When Rebecca Lewis began her nursing career in the 1960s, intensive care units were long and narrow, with curtains between beds. “More ward-like,” she says.
Hospitals have come a long way since then.
Our 72 new private patient rooms have large windows to let in lots of light. The green, blue and umber shades of the walls reflect nature themes.
Lewis, who is now a facilities planning administrator and clinical liaison at UVA, says the new rooms and units are designed to:
- Accommodate family members
- Promote privacy
- Reduce noise
- Prevent and stop infections
All these features ultimately promote faster healing and help our staff do their jobs.
Quiet Environments for Patients and Staff
Monitors beep. Phones ring. Staff scurry back and forth. People talk. Patients need rest, but hospitals aren’t always the quietest places.
A University of Chicago study found that noise in hospital rooms was higher than World Health Organization recommendations and could sometimes spike to twice the recommended level.
Studies show the noise makes it hard for patients to rest, prolonging recovery time, and can even lead to medication errors.
To address this, the new units incorporate several features:
- Smaller staff work areas throughout the unit instead of one central station
- A room just for preparing medication to reduce distractions
- Work rooms for doctor and staff training and discussing cases
- Consultation rooms for caregivers to meet with patients’ families
- Quieter floors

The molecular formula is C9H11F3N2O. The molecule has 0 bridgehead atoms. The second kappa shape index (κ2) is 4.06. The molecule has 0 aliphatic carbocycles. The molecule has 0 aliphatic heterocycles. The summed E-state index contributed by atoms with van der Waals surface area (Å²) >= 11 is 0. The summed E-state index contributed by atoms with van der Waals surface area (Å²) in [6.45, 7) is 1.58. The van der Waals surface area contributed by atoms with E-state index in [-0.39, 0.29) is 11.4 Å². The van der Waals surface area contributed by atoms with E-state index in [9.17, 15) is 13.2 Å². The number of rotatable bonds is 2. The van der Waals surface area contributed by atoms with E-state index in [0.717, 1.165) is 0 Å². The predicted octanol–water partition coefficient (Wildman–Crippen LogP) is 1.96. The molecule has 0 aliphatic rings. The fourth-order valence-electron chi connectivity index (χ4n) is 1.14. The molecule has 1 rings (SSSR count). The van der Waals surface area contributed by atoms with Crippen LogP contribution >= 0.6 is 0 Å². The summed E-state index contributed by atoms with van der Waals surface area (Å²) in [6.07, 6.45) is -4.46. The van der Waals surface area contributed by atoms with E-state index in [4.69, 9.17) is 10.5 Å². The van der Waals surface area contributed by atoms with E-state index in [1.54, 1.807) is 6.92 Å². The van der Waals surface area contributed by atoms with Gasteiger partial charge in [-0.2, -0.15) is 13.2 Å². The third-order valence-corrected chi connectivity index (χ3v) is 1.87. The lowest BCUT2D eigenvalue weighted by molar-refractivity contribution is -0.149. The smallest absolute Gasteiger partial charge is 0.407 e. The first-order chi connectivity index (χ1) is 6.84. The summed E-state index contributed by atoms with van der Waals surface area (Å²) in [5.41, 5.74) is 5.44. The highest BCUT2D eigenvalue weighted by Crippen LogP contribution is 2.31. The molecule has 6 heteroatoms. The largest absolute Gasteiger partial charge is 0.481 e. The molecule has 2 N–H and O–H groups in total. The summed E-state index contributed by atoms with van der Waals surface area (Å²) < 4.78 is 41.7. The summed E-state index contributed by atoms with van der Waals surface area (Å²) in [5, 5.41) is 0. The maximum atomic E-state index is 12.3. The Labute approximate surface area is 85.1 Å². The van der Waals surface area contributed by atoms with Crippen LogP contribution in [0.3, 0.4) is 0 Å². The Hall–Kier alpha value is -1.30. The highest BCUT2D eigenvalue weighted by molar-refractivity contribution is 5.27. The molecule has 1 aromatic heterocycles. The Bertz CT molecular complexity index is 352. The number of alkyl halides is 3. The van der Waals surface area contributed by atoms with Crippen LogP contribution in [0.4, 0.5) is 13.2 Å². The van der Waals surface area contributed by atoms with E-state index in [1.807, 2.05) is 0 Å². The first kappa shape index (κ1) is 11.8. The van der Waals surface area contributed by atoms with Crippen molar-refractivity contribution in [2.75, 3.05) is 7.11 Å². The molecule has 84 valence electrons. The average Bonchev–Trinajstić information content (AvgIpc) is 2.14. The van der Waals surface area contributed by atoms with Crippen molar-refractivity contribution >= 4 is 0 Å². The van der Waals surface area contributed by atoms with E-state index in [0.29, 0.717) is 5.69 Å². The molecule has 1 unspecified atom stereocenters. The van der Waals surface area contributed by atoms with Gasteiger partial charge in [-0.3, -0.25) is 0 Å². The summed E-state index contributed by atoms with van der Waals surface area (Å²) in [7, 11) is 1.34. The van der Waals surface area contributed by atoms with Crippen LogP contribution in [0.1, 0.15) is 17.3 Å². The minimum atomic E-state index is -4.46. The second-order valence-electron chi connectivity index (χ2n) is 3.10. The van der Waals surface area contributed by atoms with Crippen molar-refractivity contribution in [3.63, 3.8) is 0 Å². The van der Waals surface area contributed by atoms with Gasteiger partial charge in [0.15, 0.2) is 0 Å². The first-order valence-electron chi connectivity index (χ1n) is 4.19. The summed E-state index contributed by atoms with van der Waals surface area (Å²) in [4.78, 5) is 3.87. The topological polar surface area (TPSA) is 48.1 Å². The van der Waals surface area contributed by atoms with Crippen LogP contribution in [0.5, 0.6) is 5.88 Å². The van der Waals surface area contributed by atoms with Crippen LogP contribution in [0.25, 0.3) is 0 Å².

“Where noise occurs in open units is typically at the team station where everybody’s in dialogue,” Lewis says. “Now, you have dialogue in work rooms and only small groups of people coming together in the open spaces to talk, so you shouldn’t have the same level of background buzz.”
Having more work areas for our staff also promotes efficiency, Lewis adds. When staff don’t have to walk as far for a computer or take time to find something, “That time is then devoted to direct care.”
The quiet floors are easier to clean than traditional carpet or tile floors, so infection-causing bacteria won’t get trapped in grout or fibers.
Meeting Family Needs
The new units don’t just provide a better environment for the patient and staff. They also help families who want to be involved in their loved one’s care. And research shows more family involvement reduces patient anxiety and improves care.
UVA patients can name one or two visitors as “care partners,” family members or friends who can stay with their loved one around the clock and get medical information. More than 50 percent of patients have at least one care partner.
Often, a care partner spends the night in the hospital room.
That will be a little easier and more comfortable in the new rooms. Each room has:
- A desk and chair for working
- A couch that converts to a bed
Improving Existing Units
The extra space the new units provide will help us finish renovations this year. Those renovations will bring many of the features of the new units to older parts of the hospital, such as:
- Separate medication preparation area
- Better lighting
- New floors
- Smaller team areas instead of a central station
Many units have already been renovated. We’ll renovate the labor and delivery, pediatric and intensive care units over the next two years. As units are renovated, we’ll gradually have more beds for patients.
Want to learn more about what’s available for patients and families? Take a look at our:
Or if you have a loved one who’s currently in the hospital, you can send an eCard.